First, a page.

MADISON (WKOW) -- A bill that would prohibit businesses from asking someone for proof they've been vaccinated in order to receive service is set for a public hearing Wednesday.
The bill, with a long list of Republican co-sponsors, would ban both businesses and government agencies from requesting proof of vaccination as a condition of service or in order to get access into a building or event.
Just a few blocks from the Capitol, the Robinia Courtyard, a collection of three restaurants, has held three outdoor concerts so far according to co-owner Armando Magaña. For each show, the courtyard required customers show proof of vaccination in order to get in.
"While Dane County is doing amazing in terms of vaccinations and COVID cases, I think we still always want to be on the safe side," Magaña said.
One of the bill's co-authors, Rep. Dave Murphy (R-Greenville) said he doesn't want anyone compelled to prove they've received a vaccine that does not have full FDA approval. Murphy added he was also looking to protect people's privacy.
"They don't want strangers asking them about what kind of medical care they've had," Murphy said. "And I believe in protecting it and I think most of my colleagues do also."
Critics of the bill said it was hypocritical of Republicans who, at the onset of the pandemic, said they were deferring to local control because they trusted individual communities and businesses to set policies that were best for their own situation.
Magaña said knowing everyone in attendance at the concerts was fully vaccinated gave Robinia's ownership confidence they could safely host a gathering of more than 300 people.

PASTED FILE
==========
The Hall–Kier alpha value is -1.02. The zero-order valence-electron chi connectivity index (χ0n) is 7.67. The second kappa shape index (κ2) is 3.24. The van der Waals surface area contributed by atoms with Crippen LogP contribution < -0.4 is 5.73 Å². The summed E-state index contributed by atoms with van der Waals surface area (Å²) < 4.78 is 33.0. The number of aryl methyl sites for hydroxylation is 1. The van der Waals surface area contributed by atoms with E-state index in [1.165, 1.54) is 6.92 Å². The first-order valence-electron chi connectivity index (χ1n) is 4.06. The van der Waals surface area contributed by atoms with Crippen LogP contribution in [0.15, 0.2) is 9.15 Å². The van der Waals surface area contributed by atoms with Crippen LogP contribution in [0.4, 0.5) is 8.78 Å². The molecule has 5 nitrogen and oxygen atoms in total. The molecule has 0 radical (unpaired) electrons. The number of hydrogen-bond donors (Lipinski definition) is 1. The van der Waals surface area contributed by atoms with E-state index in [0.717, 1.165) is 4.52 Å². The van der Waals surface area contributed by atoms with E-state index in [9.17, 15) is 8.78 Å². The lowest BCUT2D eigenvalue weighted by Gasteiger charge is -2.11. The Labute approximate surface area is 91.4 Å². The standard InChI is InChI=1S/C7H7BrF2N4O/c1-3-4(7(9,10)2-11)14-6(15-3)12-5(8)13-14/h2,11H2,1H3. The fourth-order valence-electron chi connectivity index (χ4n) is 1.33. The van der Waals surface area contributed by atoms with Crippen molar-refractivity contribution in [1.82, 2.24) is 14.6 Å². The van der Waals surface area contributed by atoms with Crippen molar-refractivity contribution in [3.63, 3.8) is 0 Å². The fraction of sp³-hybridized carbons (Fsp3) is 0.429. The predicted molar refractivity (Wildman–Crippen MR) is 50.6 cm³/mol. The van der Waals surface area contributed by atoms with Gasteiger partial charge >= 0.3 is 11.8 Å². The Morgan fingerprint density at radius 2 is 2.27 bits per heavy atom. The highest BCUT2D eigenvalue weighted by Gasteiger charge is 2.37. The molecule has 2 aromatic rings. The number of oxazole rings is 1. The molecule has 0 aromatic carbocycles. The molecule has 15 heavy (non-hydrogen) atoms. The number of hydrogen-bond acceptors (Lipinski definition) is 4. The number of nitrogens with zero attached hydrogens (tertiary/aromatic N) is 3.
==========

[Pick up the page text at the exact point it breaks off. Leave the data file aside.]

"I think in matters of public health...I think businesses should have a pretty big say in what they allow," Magaña said. "I mean it's why we force people to wear shoes and shirts."
Murphy said the bill was not anti-vaccine, adding both he and his wife have received the COVID-19 vaccine. Murphy argued his colleagues were not abandoning their commitment to small government either because protecting individual freedoms was an extension of that principle.
"Well we talk about local control and certainly, I support local control but there's a level of government smaller than local control and that's the individual," Murphy said. "And so we're trying to protect individual rights."
In the end, the bill seems likely destined for Democratic Gov. Tony Evers' veto pen. When asked about the bill Tuesday, Evers said he believed there were times an entity was justified in seeking proof of vaccination.
"I do believe in some instances, it is a reasonable request and that's my starting point," Evers said.
Another bill scheduled for a hearing Wednesday would prohibit the use of someone's vaccination status as a consideration in a wide variety of areas, ranging from eligibility to adopt a child to the calculation of insurance rates.